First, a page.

The soul of St Augustine
St Augustine was the founder of the Augustinian order and is known as the last ancient man and the first modern man. As intellectual executive of the North African Church, as well as the entire Western Church of his time, he made an applicable ellipsis on Christian dogma in general. As activist in all theological and ecclesiastical matters, he naturally became the appropriate commander of the orthodox doctrine against Manichaean, Donatist and Pelagian.
He was born in the year 354 on the 13th of November at Tagaste, a village in the North African province of Numidia. Always portrayed as the man with an upturned eye, a pen in the left hand and a burning heart in the right, he was a theological genius with an appallingly deep and opulent mind and a heart full of love.
He inherited his deep yearning for God from his father, and expresses this yearning when he says “Thou hast made us for Thyself, and our heart is restless until it rests in Thee”. His lifelong passion, which also expresses the crux of his philosophy, is found in a statement from his “Soliloquies – Deum et animam scire cupio” – I desire to know God and the soul. God and the soul became the only two themes in his entire philosophy.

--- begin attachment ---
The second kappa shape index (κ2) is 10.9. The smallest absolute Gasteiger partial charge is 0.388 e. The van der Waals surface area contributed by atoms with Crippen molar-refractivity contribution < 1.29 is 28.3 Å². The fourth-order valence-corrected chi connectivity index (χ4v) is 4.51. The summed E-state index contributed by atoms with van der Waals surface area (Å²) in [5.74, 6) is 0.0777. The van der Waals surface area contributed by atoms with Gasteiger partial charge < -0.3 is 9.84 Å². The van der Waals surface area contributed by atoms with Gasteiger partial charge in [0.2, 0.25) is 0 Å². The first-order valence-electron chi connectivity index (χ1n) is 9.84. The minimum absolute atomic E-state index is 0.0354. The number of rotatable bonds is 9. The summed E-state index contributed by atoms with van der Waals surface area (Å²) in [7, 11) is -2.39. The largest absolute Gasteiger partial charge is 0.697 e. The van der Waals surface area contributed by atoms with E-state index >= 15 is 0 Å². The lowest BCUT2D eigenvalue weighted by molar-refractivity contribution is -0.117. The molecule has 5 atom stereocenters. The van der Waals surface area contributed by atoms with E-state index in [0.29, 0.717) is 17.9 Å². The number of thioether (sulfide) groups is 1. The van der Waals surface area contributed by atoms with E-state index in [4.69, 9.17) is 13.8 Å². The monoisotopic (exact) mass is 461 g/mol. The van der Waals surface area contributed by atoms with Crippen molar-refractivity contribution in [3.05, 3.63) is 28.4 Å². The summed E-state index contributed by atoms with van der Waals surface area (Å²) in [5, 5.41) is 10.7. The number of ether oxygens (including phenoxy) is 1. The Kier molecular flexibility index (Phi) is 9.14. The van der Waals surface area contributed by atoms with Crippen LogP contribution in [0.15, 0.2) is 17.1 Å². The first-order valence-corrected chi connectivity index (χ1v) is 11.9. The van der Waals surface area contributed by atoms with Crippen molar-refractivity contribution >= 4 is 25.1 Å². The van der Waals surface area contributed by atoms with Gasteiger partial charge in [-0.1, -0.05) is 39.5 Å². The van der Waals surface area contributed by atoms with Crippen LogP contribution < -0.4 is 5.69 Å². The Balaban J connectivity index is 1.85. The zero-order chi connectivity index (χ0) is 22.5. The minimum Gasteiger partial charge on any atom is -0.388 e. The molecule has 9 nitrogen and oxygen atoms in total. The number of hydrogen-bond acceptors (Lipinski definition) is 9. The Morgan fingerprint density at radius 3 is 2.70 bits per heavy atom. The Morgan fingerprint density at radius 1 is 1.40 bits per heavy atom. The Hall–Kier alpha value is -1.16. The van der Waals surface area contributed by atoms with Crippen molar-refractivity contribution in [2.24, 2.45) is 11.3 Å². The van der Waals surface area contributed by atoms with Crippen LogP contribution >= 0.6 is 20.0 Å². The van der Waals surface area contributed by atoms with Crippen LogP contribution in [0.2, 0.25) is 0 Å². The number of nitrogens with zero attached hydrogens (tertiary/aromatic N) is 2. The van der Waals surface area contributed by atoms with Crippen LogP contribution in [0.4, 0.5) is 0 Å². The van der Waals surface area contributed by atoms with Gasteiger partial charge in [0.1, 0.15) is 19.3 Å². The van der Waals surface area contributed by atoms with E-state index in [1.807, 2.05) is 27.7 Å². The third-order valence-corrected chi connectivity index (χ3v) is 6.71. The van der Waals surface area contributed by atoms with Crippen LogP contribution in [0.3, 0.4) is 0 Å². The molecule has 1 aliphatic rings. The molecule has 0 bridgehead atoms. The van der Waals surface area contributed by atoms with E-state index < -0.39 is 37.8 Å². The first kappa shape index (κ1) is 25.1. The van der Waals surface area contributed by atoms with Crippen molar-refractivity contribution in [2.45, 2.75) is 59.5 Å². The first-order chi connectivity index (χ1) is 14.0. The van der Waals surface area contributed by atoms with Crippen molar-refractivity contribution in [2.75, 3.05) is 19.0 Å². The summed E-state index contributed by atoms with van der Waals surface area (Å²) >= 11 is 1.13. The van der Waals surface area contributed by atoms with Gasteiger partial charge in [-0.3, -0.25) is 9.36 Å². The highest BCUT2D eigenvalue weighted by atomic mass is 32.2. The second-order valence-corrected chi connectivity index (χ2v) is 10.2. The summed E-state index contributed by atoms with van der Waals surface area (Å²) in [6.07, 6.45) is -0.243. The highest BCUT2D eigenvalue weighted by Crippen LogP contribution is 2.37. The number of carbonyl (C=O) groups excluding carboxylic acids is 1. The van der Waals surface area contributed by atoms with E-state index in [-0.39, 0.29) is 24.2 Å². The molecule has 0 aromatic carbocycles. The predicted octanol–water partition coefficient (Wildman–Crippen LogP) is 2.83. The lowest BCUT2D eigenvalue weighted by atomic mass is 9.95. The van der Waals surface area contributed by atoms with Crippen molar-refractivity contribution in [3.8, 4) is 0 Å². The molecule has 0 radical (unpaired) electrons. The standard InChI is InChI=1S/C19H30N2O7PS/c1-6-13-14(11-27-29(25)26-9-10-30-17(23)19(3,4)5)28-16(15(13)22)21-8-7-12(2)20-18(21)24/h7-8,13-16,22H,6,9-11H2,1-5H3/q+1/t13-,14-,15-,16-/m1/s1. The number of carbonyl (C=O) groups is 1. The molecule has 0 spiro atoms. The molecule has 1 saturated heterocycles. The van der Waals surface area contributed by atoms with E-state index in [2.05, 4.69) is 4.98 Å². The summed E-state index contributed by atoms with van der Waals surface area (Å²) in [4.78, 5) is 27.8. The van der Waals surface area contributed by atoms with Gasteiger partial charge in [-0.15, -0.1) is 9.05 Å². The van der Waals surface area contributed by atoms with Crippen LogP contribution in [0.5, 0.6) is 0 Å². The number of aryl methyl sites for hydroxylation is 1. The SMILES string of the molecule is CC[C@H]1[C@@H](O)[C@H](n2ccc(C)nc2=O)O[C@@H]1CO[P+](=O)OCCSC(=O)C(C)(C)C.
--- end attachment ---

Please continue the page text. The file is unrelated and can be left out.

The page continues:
The abiding importance of St Augustine's doctrine rests mainly on his profound understanding of Christian truth. He rearranged the whole of the theology of the Middle Ages and his influence on the evolution of theology is immense. His use of the proposition “Si fallor, sum” – if I err, I exist – made him an anticipator of Descartes with his “cogito, ergo sum” – I think, therefore I am. But his motivation was quite different from what was born in the doubtful mind of Rene Descartes who said I think, therefore I am. Prof. DW Hamlyn, in his book “The history of Western Philosophy” says: “It is indeed true that the proposition constitutes a vital step in the rejection of skepticism…………. Augustine is saying that we cannot doubt things in general or suppose them false without accepting our own existence. That is not meant to lead us, as with Descartes…………to a vindication of the scope of knowledge and a claim for the existence of a world apart from ourselves.” Augustine says: “The soul forms its own impressions in response to what happens in the body and the things that affect it, and makes its own judgments on that basis.” He was interested above all, in the thought activities of the soul. Thoughts involving necessary truths, such as logic and mathematics, for these eternal truths, he believed to be indications of illumination by God.”